Other monkeys of note included an incredibly depressed looking gibbon, who may or may not have been having an existential crisis, the hilariously nosed proboscis monkey, a mandrill throwing a paddy, the chimpanzees riled up by his fit and a colony of over 90 Hamadryas Baboons who had the most disgusting looking backsides of probably any animal ever. Because I’m not that obsessive I didn’t photograph them all, but enjoy a few snapshots of some of my favourites.
I could talk about those monkeys all day. But luckily for you, I won’t. Instead I’ll move on to another one of my highlights, the fragile forest, an indoor rainforest which was not only one of the best parts of the day but, simultaneously, one of the worst. Namely because Christie and I got harassed by some scary-as mutant pigeons. Now, I’m not particularly a fan of your normal, run of the mill pigeons, but whatever type of pigeon these were I can tell you that they are an abomination against nature. About twice the size of a normal pigeon with absurd feathers sticking out of the top of their heads they obviously had some issues with each other and proceeded to go on the attack while we cowered with a thoroughly terrified deer mouse (which is a thing, I promise). It was by far the most traumatic part of my day, more so than the violent old women on the bus, and as much as I enjoyed spotting the flying foxes, ring-tailed lemurs, spider monkeys and camouflaged sloth in the fragile forest I was glad to leave the GM pigeon behind. The only positive about discovering that these hellish creatures exist was that we got to watch one being mercilessly harassed by some lovebirds.
So friends, we’ve nearly come to the end of our zoo journey. Of course, this wasn’t the end of my zoo journey, far from it, if I recounted every animal we’d seen and my excitement over everyone we’d be here all week. But I promised no lists, and lists are not something you will be getting on this blog. But before we wrap it up lets just talk about some more animals. Obviously. Number 1 is the majestic white tiger, Omar. Now, I have to say that I really don’t like it at zoos when animals are just pacing about their enclosures and Omar was doing a lot of pacing. It can’t be nice having dozens of faces staring at you, especially when you’re a tiger, and I felt sad for Omar because he was all alone in his enclosure. I felt even sadder for him because white tigers are extinct in the wild and there are only a handful left in captivity, so there’s no chance of him ever having a life outside of the zoo. I hope he enjoys his life in the zoo, he definitely has a sweet deal with a jungle like enclosure and his own private river for those sweltering afternoons. There was the proper quota of African game animals: elephants, zebras, leopards, lions, giraffes, (compare the) meerkats and a family of beautiful white rhinos. These live alongside some more exotic animals, including tapirs who come with their own hilarious creation myth, an absolutely massive monitor lizard and something called a babirusa which looks like the toothy monster that tries to eat Luke in Jabba’s palace. Finally, as my title suggests there were snakes – big scary ones who thankfully lived behind glass, hyperactive squirrels from all over the world, and a sea lion called Pedro who did a splash show. These are another thing that I’m sceptical about, but it’s obvious that Pedro is well looked after and that he loves his trainer, and it strikes me that sea lions are a lot like dogs so I don’t think they mind entertaining tourists.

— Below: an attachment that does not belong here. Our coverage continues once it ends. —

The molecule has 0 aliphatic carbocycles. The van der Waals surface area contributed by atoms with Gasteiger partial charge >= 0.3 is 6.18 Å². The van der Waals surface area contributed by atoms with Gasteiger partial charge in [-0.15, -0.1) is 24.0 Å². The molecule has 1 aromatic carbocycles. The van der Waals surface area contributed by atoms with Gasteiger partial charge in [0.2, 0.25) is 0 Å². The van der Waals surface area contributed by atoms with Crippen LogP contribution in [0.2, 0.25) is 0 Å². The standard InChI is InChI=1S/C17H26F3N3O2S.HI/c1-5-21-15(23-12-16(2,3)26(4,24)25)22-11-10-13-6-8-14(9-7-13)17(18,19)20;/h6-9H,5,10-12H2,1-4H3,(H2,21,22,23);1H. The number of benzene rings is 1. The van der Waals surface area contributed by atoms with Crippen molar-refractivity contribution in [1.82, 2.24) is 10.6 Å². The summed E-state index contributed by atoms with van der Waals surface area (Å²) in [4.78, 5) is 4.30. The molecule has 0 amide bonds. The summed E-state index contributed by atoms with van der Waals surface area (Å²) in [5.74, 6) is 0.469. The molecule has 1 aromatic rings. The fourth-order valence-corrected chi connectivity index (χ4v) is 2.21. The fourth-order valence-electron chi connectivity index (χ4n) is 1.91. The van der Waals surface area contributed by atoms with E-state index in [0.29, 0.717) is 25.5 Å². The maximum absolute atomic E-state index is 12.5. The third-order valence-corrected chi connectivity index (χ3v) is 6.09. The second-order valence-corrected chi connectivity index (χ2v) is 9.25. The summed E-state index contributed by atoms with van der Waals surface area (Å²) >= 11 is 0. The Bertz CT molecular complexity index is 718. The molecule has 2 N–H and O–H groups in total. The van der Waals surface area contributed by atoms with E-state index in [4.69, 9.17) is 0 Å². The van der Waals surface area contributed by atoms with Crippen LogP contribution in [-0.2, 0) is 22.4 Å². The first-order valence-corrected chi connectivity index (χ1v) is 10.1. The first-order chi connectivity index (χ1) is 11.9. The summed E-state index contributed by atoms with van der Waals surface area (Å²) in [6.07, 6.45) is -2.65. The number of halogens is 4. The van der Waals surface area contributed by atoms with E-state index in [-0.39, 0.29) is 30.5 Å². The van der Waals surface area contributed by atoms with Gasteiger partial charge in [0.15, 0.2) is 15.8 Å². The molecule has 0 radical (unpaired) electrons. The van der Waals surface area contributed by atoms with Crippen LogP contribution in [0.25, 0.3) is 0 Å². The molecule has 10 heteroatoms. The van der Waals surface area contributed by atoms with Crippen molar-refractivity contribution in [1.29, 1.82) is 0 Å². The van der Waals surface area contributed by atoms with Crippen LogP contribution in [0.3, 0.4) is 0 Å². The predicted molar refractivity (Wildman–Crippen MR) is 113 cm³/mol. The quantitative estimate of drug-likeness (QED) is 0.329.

And here we reach the end of our zoo journey. I said it at the start and I’ll say it again, Singapore Zoo is amazing, and if someone tells me of a better zoo anywhere in the world I will disbelieve it until I see it. Of course, we only did the zoo, not the River Safari or the Night Safari, so expect more animal based antics in the near future.
Leah Out X